Mitt Romney

Mitt Romney's Individual Mandate


that was a different romney, he's running for president now, for pete's sake

When Mitt Romney first proposed something like an "individual mandate" for his healthcare reforms in Massachusetts (RomneyCare!), it was a big fucking deal. Time's Joe Klein gushed over Romney on healthcare in a December 2005 column:

Governor Mitt Romney is a Massachusetts politician with a long, narrow face, an impossible shock of hair and presidential ambitions. He's also pretty tall. But any resemblance to another recent Massachusetts politician who ran for President evaporates the moment Romney opens his mouth: his demeanor and metabolism are the opposite of John Kerry's—informal, conversational, enthusiastic and speedy. Or maybe it was just that we were talking about his rather remarkable plan to bring mandatory universal health-care coverage to Massachusetts by next summer, the first time a Republican has tried to pull off this most Democratic of policy goals.

"I don't like calling it universal coverage," he told me last week. "That smacks of Hillarycare. But I do think we've come up with a way to get everybody covered through the free-market system." Romney's way is not new: policy wonks call it an "individual mandate" system, but the Governor doesn't like that term either. "I call it a personal responsibility system," he said.

Romney had made the move towards an individual mandate a few months earlier, as USA Today reported:

"We can't have as a nation 40 million people — or, in my state, half a million — saying, 'I don't have insurance, and if I get sick, I want someone else to pay,' " says Romney, a Republican who says he might run for president in 2008.
It's the question behind all health care debates: Who should pay?

Romney's plan says everyone should: The state would work harder to enroll all residents eligible for Medicaid; employers, most of whom already offer insurance, would be encouraged to continue doing so voluntarily; and individuals who don't have insurance would have to sign on to one of two new insurance pools, one of which would be subsidized for lower-income residents.

Failing to sign up could lead to a loss of a personal tax exemption or garnishment of wages.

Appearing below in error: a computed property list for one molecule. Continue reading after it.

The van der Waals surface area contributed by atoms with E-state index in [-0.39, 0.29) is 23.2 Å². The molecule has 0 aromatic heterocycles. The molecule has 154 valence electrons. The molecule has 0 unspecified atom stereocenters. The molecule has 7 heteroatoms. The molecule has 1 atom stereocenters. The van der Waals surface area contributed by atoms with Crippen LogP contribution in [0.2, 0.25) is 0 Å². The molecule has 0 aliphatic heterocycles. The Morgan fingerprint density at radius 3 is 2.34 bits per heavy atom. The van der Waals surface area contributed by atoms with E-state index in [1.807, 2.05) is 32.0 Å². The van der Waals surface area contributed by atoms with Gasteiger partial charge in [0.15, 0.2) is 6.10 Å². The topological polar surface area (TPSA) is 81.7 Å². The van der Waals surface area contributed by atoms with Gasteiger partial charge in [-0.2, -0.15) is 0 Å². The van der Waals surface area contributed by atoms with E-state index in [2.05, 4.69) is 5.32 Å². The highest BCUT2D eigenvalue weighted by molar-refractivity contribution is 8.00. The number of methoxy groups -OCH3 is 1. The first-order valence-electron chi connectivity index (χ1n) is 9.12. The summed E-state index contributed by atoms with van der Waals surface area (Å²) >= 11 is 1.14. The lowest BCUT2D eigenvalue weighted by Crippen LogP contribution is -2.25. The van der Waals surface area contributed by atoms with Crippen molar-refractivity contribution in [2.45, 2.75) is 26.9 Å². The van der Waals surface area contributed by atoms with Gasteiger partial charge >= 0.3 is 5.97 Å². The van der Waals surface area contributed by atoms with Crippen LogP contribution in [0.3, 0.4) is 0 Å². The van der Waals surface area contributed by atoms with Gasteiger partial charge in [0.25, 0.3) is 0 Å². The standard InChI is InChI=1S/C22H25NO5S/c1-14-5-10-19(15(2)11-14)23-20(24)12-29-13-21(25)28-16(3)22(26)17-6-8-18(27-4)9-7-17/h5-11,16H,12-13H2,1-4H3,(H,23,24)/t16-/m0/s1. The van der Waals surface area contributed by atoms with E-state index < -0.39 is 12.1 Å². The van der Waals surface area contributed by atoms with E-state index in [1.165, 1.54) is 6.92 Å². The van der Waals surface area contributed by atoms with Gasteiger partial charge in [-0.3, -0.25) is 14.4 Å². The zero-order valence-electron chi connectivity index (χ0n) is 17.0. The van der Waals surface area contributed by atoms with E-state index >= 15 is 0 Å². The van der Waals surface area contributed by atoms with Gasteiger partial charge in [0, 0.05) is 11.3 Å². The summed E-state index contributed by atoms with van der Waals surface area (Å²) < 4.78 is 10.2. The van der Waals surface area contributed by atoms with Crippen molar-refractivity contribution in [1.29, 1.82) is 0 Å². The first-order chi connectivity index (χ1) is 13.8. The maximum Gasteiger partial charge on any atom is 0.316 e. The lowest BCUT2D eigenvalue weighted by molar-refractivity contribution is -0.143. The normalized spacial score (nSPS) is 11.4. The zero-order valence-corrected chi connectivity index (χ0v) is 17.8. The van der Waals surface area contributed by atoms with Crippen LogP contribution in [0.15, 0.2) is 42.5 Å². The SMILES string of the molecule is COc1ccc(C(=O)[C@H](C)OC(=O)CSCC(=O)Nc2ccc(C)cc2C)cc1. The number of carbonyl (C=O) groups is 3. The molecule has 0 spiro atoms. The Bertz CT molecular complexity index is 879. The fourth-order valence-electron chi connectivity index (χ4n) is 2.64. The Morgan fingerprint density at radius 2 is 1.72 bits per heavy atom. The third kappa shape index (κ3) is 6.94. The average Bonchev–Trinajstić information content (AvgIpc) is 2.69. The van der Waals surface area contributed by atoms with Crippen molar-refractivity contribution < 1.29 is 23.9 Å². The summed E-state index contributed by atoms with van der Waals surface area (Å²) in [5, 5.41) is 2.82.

Today, Mitt Romney reacted to the Supreme Court's ruling on ObamaCare by promising to "repeal and replace" it. What might he replace it with? From his campaign website:

In place of Obamacare, Mitt will pursue policies that give each state the power to craft a health care reform plan that is best for its own citizens. The federal government's role will be to help markets work by creating a level playing field for competition.

Libertarian presidential candidate Gary Johnson meanwhile suggested America may need a new Supreme Court in addition to a new president and Congress, and noted that "[n]othing about today's decision changes the basic reality that it is impossible to eliminate deficit spending and remove the smothering consequences of federal debt without dramatically reducing the costs of Medicare and Medicaid.  And neither the Democrats nor the Republicans have given the slightest hint of willingness to do so." Romney, of course, blasted ObamaCare for cutting Medicare by "approximately 500 billion dollars."

Complete Reason coverage of ObamaCare.

NEXT: Randy Barnett: A weird victory for federalism

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  1. "without dramatically reducing the costs of Medicare and Medicaid."

    Stop wimping out. Reducing their costs? No -- utterly obliterating them.

  2. That picture of Romney made me think of this guy.

    1. I was thinking more like if Martin Sean had played Ron Burgandy. WTF is up with that fake tan. Jesus Mitt if caffeine is a sin, isn't the tanning booth?

    2. It's a painting, not a picture.

    3. People see us everywhere
      They think you really care
      But myself I can't deceive
      I know it's only make believe...

  3. Of course Romney did that. He wanted to governor of one of America's most backward and ignorant states. Now he is running for President and will pretend that never happened and do just the opposite. That is what politicians do.


  5. We are so screwed.